5 inches of pointy steel never looked so charming. (Of course, you're not going to carry it anywhere it's likely to be seen.)
There was a time when gentlemen carried walking sticks and ladies wore hat pins, and both accessories doubled as fashion statements and self defense implements.
The concept of a hat pin is still valid, even for tough guys, tough women and people who don't wear hats:
- About 5 inches of pointy, stiff steel
- Easy to grip
- Options to balance concealability and grip
- Inexpensive, ditchable and deniable ("Do I look like I would have been carrying something that looks like that?")
- Much lower magnetic signature than a knife
- Simple carry - no sheath required
- Easy to stage and access... behind a lapel, on a bag/strap, in a book as a bookmark, in the lining of pants, stuck deep into the seat of a car or chair, pinned to the outside of soft luggage as a tool until you can prep other tools, etc.
A hat pin isn't a pistol or a stout knife, but it can poke a hole deep into anyone that needs a hole put in them.
Our variations are based on size, not color (if you have a preference, call it out in the order notes and we'll try to accommodate). Each set comes with 4 pins: one large head, one medium head, one small head (round) and one small head (cigar shaped). This covers all your bases for concealment and grip options. Bigger heads are easier to grip (along the lines of a push dagger), smaller heads are easier to conceal. The length of the needles is the same for all, but their overall length varies based on how deep the needles sit in the beads.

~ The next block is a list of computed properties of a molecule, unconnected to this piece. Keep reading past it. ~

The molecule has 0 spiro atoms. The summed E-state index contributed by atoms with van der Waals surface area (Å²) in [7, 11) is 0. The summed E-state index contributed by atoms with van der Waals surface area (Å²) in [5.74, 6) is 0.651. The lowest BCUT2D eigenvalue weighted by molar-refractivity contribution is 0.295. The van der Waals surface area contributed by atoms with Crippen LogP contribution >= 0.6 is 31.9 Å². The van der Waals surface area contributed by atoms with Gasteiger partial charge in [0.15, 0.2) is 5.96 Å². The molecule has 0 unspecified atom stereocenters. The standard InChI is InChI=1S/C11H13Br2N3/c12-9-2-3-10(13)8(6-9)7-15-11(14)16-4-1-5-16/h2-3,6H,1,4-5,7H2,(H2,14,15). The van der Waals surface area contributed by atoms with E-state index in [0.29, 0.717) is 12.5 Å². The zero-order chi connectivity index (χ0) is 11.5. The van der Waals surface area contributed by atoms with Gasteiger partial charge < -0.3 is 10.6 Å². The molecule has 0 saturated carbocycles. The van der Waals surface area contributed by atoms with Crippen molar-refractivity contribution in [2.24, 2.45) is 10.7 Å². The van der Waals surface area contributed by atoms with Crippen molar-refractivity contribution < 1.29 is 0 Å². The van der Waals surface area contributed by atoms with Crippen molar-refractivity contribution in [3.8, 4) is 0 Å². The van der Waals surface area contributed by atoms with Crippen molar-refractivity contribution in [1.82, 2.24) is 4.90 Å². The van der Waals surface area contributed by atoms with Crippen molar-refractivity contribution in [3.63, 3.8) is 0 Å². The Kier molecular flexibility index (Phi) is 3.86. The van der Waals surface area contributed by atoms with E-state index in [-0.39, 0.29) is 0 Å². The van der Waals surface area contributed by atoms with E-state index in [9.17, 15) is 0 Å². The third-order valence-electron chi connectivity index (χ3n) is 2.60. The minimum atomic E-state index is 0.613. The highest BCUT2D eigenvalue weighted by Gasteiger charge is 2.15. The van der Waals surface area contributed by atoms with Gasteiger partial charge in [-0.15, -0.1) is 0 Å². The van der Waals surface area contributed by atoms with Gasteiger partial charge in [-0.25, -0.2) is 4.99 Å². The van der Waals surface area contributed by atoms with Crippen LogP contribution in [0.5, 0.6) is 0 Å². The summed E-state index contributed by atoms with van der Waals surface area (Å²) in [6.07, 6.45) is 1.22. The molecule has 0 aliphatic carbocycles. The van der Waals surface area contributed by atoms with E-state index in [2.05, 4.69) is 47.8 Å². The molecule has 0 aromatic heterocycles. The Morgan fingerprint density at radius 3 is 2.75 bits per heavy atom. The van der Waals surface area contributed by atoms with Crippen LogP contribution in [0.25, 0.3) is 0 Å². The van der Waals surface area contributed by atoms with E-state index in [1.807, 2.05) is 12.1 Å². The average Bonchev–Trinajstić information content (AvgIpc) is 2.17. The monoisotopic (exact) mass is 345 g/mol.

We make these ourselves in the CPG WorQshop. "Real" hat pins on the market are much thinner and flex easily. These are sewing needles used for heavy upholstery and materials - stiff and pointy. We heat the eye of the needle, slide it inside the plastic bead and twist it so that the eye fuses with the bead. We then drip epoxy down the hole in the top of the bead so that the area above the needle is as solid as the rest of the bead. If you are going to make your own, don't skip the epoxy step, or the needle can get pushed out the back of the bead when the tip hits something.
You won't be seeing us carrying these around... but we are carrying them.